If you’re a domain name investor, chances are good that you’ve received a negative email for your business. Whether you’ve inquired about a domain name owned by someone who doesn’t want to sell (or sell close to your offer), or you’ve fielded an inquiry from an entitled person who thinks their company has the rights to your domain name, it’s likely you’ve had to deal with a negative or angry email. I want to share some advice about how I respond to negative emails.
When I am trying to buy a domain name, I usually make an offer in my opening email, As I mentioned yesterday, I would guess that 90% of my purchase inquiry emails have an offer in them. I do my best to give fair offers that at least open the door, but some people take exception to my offer. Most of the email responses I receive are cordial, but some are of the “go pound sand” variety.
When I receive an angry reply to an offer, I sit back and evaluate the situation. I think about whether my offer was truly insulting or if the owner simply wants much more than he or she will ever receive. If the later, I will file the email away and not reply. If the former, I will either not reply, or I will explain why I think the offer is fair or reasonable. If I think there’s a chance to bridge the gap, I might increase my offer, but only if I think it’s still a good deal. In many cases, I find it’s better to not reply and risk setting someone off.
I field quite a few inquiries on my domain names. Sometimes they are out of the blue and sometimes they are a result of my emailing a potential buyer. I dislike receiving sarcastic or insulting replies about my price, but that is the nature of this business. Some people don’t really know the difference in a good vs. a bad domain name (heck, some domain investors don’t either), and they are irritated when I tell them the name they want to buy is far beyond their means.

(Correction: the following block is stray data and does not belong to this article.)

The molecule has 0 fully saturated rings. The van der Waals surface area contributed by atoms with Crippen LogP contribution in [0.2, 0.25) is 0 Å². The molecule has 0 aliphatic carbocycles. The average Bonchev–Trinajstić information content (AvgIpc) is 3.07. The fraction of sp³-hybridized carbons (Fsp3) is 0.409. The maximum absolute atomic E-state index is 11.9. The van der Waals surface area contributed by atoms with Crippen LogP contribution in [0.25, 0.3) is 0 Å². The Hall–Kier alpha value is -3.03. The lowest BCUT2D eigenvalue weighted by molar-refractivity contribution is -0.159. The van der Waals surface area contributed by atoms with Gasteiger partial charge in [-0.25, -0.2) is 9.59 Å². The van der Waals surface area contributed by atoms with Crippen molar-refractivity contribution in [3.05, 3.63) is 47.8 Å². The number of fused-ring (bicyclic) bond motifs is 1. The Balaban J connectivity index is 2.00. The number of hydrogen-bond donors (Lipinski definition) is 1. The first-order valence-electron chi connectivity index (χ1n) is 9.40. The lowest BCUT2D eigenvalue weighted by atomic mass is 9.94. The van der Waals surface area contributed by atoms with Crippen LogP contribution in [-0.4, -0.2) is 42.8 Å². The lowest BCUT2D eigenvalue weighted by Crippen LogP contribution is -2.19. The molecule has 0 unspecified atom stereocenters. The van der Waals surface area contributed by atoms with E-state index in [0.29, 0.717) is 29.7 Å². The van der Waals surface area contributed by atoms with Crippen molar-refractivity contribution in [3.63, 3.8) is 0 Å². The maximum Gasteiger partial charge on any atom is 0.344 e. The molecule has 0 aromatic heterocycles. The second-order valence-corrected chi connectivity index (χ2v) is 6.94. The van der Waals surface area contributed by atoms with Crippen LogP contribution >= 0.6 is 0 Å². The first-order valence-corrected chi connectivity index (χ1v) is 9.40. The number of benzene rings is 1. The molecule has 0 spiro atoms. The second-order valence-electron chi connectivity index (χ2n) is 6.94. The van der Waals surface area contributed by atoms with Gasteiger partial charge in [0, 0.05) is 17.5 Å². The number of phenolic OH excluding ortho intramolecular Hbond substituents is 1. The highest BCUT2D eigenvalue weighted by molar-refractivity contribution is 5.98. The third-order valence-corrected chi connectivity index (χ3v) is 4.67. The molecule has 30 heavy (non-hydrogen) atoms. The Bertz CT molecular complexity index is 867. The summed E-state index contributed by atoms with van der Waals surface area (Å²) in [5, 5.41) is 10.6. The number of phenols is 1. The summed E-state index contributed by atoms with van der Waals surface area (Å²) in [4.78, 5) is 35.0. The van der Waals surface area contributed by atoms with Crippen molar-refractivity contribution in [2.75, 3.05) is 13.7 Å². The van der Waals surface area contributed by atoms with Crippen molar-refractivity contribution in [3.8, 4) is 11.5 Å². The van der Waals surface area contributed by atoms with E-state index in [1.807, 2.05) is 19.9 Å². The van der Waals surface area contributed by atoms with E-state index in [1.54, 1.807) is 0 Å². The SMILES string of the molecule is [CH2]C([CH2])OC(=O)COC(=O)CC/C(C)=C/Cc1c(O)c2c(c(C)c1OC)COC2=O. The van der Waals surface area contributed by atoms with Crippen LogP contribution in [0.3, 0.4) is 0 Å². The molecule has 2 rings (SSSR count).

When I receive an email with an insult about my pricing or something ridiculous, I generally don’t reply. Someone offering me $100 for a name I bought for $15,000 isn’t going to magically come up and spend a lot of money. Even if I spend time educating him about domain values, it’s unlikely he is going to pull the trigger on a large deal. I generally send a quick thanks anyway email and file it away. There’s no sense in wasting time with someone or taking a risk that you get into a pissing contest where the prospect emails your chain to all of his contacts.
The worst type of email is when a person or company thinks they have the rights to own your domain name more than you. If I receive a legal threat, I simply send it to my attorney and let him deal with it. Engaging with someone like this isn’t generally fruitful, and I have an attorney for a reason.
There are a lot of people out there who aren’t going to be “nice,” and learning how to deal with negative replies is a good way to stay happy.